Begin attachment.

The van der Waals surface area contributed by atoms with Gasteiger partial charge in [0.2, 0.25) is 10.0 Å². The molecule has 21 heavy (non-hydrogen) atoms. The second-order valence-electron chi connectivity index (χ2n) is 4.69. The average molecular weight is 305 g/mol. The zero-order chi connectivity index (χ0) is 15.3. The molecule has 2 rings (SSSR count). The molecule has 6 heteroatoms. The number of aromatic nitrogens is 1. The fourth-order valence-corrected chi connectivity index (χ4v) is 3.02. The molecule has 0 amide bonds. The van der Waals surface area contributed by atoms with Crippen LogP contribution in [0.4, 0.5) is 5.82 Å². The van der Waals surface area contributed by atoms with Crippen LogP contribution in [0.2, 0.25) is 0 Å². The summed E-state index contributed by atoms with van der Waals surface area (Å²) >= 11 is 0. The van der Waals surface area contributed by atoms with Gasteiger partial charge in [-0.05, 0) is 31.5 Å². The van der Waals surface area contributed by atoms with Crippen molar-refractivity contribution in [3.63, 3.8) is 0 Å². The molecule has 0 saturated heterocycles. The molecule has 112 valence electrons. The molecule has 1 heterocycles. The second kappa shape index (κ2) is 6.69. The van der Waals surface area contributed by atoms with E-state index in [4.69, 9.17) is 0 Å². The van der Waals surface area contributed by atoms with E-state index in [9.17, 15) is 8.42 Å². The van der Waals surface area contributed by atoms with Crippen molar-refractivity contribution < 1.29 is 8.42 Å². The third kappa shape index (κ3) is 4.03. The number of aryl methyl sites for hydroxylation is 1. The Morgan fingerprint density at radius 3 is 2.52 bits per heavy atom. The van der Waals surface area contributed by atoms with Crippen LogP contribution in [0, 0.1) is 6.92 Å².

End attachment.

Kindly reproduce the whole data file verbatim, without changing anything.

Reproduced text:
The van der Waals surface area contributed by atoms with Gasteiger partial charge in [0.2, 0.25) is 10.0 Å². The molecule has 21 heavy (non-hydrogen) atoms. The second-order valence-electron chi connectivity index (χ2n) is 4.69. The average molecular weight is 305 g/mol. The zero-order chi connectivity index (χ0) is 15.3. The molecule has 2 rings (SSSR count). The molecule has 6 heteroatoms. The number of aromatic nitrogens is 1. The fourth-order valence-corrected chi connectivity index (χ4v) is 3.02. The molecule has 0 amide bonds. The van der Waals surface area contributed by atoms with Crippen LogP contribution in [0.4, 0.5) is 5.82 Å². The van der Waals surface area contributed by atoms with Crippen LogP contribution in [0.2, 0.25) is 0 Å². The summed E-state index contributed by atoms with van der Waals surface area (Å²) >= 11 is 0. The van der Waals surface area contributed by atoms with Gasteiger partial charge in [-0.05, 0) is 31.5 Å². The van der Waals surface area contributed by atoms with Crippen molar-refractivity contribution in [3.63, 3.8) is 0 Å². The molecule has 0 saturated heterocycles. The molecule has 112 valence electrons. The molecule has 1 heterocycles. The second kappa shape index (κ2) is 6.69. The van der Waals surface area contributed by atoms with E-state index in [4.69, 9.17) is 0 Å². The van der Waals surface area contributed by atoms with E-state index in [9.17, 15) is 8.42 Å². The van der Waals surface area contributed by atoms with Crippen molar-refractivity contribution < 1.29 is 8.42 Å². The third kappa shape index (κ3) is 4.03. The number of aryl methyl sites for hydroxylation is 1. The Morgan fingerprint density at radius 3 is 2.52 bits per heavy atom. The van der Waals surface area contributed by atoms with Crippen LogP contribution in [0, 0.1) is 6.92 Å².